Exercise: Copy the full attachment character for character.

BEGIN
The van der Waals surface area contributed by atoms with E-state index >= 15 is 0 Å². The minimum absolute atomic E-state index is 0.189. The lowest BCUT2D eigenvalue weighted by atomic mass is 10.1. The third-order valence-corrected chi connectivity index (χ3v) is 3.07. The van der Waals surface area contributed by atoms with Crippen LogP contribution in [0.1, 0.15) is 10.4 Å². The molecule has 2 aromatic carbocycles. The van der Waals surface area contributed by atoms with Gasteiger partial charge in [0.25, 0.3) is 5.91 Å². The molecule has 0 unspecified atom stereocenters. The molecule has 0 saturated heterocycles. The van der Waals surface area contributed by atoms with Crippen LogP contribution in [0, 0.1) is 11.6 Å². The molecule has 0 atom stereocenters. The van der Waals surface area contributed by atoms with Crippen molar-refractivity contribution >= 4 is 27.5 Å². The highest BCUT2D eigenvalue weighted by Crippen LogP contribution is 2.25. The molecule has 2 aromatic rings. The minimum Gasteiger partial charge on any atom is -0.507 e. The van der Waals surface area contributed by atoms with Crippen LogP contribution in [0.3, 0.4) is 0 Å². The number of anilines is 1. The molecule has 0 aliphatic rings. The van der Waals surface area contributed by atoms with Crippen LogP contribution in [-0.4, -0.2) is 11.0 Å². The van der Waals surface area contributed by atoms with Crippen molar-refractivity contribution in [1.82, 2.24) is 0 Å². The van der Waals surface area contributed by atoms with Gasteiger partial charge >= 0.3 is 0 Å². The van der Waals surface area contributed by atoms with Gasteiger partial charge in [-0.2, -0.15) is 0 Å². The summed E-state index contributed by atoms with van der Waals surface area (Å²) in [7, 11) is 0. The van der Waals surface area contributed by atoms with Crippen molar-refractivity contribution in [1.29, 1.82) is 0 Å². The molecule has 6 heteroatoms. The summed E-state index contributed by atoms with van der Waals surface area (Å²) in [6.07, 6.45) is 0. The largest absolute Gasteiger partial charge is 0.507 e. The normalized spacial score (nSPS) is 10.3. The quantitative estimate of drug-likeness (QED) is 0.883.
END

The van der Waals surface area contributed by atoms with E-state index >= 15 is 0 Å². The minimum absolute atomic E-state index is 0.189. The lowest BCUT2D eigenvalue weighted by atomic mass is 10.1. The third-order valence-corrected chi connectivity index (χ3v) is 3.07. The van der Waals surface area contributed by atoms with Crippen LogP contribution in [0.1, 0.15) is 10.4 Å². The molecule has 2 aromatic carbocycles. The van der Waals surface area contributed by atoms with Gasteiger partial charge in [0.25, 0.3) is 5.91 Å². The molecule has 0 unspecified atom stereocenters. The molecule has 0 saturated heterocycles. The van der Waals surface area contributed by atoms with Crippen LogP contribution in [0, 0.1) is 11.6 Å². The molecule has 0 atom stereocenters. The van der Waals surface area contributed by atoms with Crippen molar-refractivity contribution >= 4 is 27.5 Å². The highest BCUT2D eigenvalue weighted by Crippen LogP contribution is 2.25. The molecule has 2 aromatic rings. The minimum Gasteiger partial charge on any atom is -0.507 e. The van der Waals surface area contributed by atoms with Crippen LogP contribution in [0.3, 0.4) is 0 Å². The number of anilines is 1. The molecule has 0 aliphatic rings. The van der Waals surface area contributed by atoms with Crippen LogP contribution in [-0.4, -0.2) is 11.0 Å². The van der Waals surface area contributed by atoms with Crippen molar-refractivity contribution in [1.82, 2.24) is 0 Å². The van der Waals surface area contributed by atoms with Gasteiger partial charge >= 0.3 is 0 Å². The van der Waals surface area contributed by atoms with Gasteiger partial charge in [-0.2, -0.15) is 0 Å². The summed E-state index contributed by atoms with van der Waals surface area (Å²) in [7, 11) is 0. The van der Waals surface area contributed by atoms with Crippen molar-refractivity contribution in [1.29, 1.82) is 0 Å². The molecule has 6 heteroatoms. The summed E-state index contributed by atoms with van der Waals surface area (Å²) in [6.07, 6.45) is 0. The largest absolute Gasteiger partial charge is 0.507 e. The normalized spacial score (nSPS) is 10.3. The quantitative estimate of drug-likeness (QED) is 0.883.